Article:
Name Occurs Before Title
Print Viewed By AFI
19 Mar 1982
Los Angeles Filmex world premiere: 16 Mar 1982; Los Angeles, New York, and Toronto openings: 19 Mar 1982
2 Mar--22 Jun 1981 in London, England
Duration (in mins):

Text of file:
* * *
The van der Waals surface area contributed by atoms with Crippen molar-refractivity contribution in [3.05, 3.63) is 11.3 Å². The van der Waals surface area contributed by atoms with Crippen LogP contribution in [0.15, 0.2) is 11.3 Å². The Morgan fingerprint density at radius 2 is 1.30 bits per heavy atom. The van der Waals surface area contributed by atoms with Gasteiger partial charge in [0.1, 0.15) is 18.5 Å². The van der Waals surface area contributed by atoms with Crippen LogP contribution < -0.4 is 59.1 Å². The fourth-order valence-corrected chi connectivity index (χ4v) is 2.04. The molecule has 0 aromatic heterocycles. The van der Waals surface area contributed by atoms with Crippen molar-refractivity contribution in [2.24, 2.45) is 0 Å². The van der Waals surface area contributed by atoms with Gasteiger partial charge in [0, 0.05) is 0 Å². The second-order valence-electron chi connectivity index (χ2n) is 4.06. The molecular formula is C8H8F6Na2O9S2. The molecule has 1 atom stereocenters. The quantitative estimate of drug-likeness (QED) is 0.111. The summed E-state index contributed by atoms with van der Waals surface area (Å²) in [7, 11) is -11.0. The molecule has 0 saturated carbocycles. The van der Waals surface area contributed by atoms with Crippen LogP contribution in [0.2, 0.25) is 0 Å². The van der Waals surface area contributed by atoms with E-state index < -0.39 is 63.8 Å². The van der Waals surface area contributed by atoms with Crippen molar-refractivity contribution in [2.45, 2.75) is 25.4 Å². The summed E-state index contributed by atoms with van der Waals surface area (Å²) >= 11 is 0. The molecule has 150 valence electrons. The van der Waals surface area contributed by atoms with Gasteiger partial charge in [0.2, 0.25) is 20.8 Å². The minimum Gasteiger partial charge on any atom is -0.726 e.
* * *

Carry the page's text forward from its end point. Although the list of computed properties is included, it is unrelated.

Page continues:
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(Victoria Grant/Count Victor Grazinski)
(Carroll "Toddy" Todd)
Lesley Ann Warren
(Richard Di Nardo)
(Cassell's receptionist [Miss Selma])
(Fat man eating an eclair)
(Large lady in restaurant)
(Boyfriend to actress)
(Nightclub m. c.)
(Desk clerk third rate hotel)